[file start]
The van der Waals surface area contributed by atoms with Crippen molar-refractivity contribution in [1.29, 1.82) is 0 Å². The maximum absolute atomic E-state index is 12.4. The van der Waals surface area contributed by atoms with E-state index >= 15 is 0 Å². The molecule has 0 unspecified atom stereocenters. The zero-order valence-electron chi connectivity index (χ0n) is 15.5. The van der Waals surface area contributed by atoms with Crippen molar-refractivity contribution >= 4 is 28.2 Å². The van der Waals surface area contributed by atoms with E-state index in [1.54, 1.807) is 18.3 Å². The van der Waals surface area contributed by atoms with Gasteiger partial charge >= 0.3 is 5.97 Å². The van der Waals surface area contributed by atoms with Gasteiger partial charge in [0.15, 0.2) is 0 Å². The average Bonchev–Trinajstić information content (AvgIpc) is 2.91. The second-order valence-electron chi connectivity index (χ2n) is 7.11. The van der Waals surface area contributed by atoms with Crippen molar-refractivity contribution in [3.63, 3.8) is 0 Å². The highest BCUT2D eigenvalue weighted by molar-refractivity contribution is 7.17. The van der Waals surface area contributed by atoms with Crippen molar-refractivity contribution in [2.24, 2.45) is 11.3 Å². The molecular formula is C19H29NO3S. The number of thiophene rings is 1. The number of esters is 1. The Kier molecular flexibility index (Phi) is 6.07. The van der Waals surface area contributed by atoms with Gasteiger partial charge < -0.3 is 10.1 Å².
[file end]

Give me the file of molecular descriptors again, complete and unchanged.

The van der Waals surface area contributed by atoms with Crippen molar-refractivity contribution in [1.29, 1.82) is 0 Å². The maximum absolute atomic E-state index is 12.4. The van der Waals surface area contributed by atoms with E-state index >= 15 is 0 Å². The molecule has 0 unspecified atom stereocenters. The zero-order valence-electron chi connectivity index (χ0n) is 15.5. The van der Waals surface area contributed by atoms with Crippen molar-refractivity contribution >= 4 is 28.2 Å². The van der Waals surface area contributed by atoms with E-state index in [1.54, 1.807) is 18.3 Å². The van der Waals surface area contributed by atoms with Gasteiger partial charge >= 0.3 is 5.97 Å². The van der Waals surface area contributed by atoms with Gasteiger partial charge in [0.15, 0.2) is 0 Å². The average Bonchev–Trinajstić information content (AvgIpc) is 2.91. The second-order valence-electron chi connectivity index (χ2n) is 7.11. The van der Waals surface area contributed by atoms with Crippen molar-refractivity contribution in [3.63, 3.8) is 0 Å². The highest BCUT2D eigenvalue weighted by molar-refractivity contribution is 7.17. The van der Waals surface area contributed by atoms with Crippen molar-refractivity contribution in [2.24, 2.45) is 11.3 Å². The molecular formula is C19H29NO3S. The number of thiophene rings is 1. The number of esters is 1. The Kier molecular flexibility index (Phi) is 6.07. The van der Waals surface area contributed by atoms with Gasteiger partial charge < -0.3 is 10.1 Å².